As codified in Mishna B'rura 592 and elsewhere, we allow someone who has already fulfilled a mitzva to exempt another in the b'racha recited for it — though we try to avoid it where feasible. For example, someone who has read or heard the m'gila (Ester) already can recite the b'rachos over the m'gila for someone else about to hear the m'gila, though we prefer the latter recite them instead. The same is true  for a b'racha which is a mitzva, such as kidush l'vana.
Suppose someone, call him R'uven, is unsure whether he's fulfilled his obligation, say of reading m'gila or saying kidush l'vana. Then common practice is that he not recite the b'rachos himself but listen to another who is surely still obligated and fulfill his obligation that way. Now suppose Shim'on is also unsure whether he's fulfilled his obligation (and his doubt is independent of R'uven's). Consider: There's uncertainty about R'uven's obligation to recite the b'racha, and there's uncertainty about Shim'on's; there's a double uncertainty (s'fek s'feka) whether both are not obligated to recite the b'racha, so we should be able to assume at least one is obligated. In that case, one of them should be able to recite the b'racha for the both of them, in accordance with the principle outlined in my first paragraph. (This, assuming there's no one around who is surely obligated and can say the b'racha for R'uven and Shim'on.)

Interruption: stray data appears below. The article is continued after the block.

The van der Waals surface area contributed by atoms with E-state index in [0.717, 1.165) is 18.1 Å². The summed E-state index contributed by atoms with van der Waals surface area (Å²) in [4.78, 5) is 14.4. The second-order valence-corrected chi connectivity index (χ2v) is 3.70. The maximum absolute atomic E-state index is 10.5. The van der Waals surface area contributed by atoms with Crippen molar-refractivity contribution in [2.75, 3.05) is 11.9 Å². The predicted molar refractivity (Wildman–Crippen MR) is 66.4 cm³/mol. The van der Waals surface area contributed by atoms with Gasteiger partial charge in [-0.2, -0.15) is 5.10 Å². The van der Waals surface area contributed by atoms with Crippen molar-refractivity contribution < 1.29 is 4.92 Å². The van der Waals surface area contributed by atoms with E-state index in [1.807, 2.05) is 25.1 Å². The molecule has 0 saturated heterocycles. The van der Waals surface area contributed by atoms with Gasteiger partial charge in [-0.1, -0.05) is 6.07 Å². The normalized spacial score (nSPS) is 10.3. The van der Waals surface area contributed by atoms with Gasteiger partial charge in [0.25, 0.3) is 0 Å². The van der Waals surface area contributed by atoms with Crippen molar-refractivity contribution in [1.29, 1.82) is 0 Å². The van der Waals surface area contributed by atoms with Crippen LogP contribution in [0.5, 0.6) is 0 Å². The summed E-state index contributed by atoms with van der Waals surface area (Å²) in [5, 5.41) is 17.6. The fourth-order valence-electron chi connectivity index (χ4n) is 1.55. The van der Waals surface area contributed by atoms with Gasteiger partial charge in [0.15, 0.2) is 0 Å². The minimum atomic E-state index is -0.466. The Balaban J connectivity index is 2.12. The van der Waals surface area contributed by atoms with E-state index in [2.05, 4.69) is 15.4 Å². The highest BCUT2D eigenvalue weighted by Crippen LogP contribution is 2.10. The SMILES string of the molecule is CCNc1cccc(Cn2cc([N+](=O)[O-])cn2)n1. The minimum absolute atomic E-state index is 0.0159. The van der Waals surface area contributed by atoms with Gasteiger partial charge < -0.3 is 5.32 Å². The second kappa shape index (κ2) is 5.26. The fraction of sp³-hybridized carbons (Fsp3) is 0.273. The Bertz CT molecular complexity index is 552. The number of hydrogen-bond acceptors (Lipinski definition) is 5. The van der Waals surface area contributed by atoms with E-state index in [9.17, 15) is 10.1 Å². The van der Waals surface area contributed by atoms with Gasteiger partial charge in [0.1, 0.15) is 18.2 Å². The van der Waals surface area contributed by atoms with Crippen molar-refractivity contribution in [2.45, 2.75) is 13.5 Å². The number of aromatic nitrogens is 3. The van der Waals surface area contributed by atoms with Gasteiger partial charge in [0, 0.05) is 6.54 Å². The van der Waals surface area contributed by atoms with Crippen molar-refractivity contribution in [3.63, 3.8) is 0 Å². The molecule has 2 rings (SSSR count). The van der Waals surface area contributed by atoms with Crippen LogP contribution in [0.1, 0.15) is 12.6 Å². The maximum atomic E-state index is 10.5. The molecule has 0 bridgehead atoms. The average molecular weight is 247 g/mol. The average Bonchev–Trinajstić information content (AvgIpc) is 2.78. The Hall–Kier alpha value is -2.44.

I wonder whether there's anything wrong with that argument, and whether any pos'kim have used or rejected it.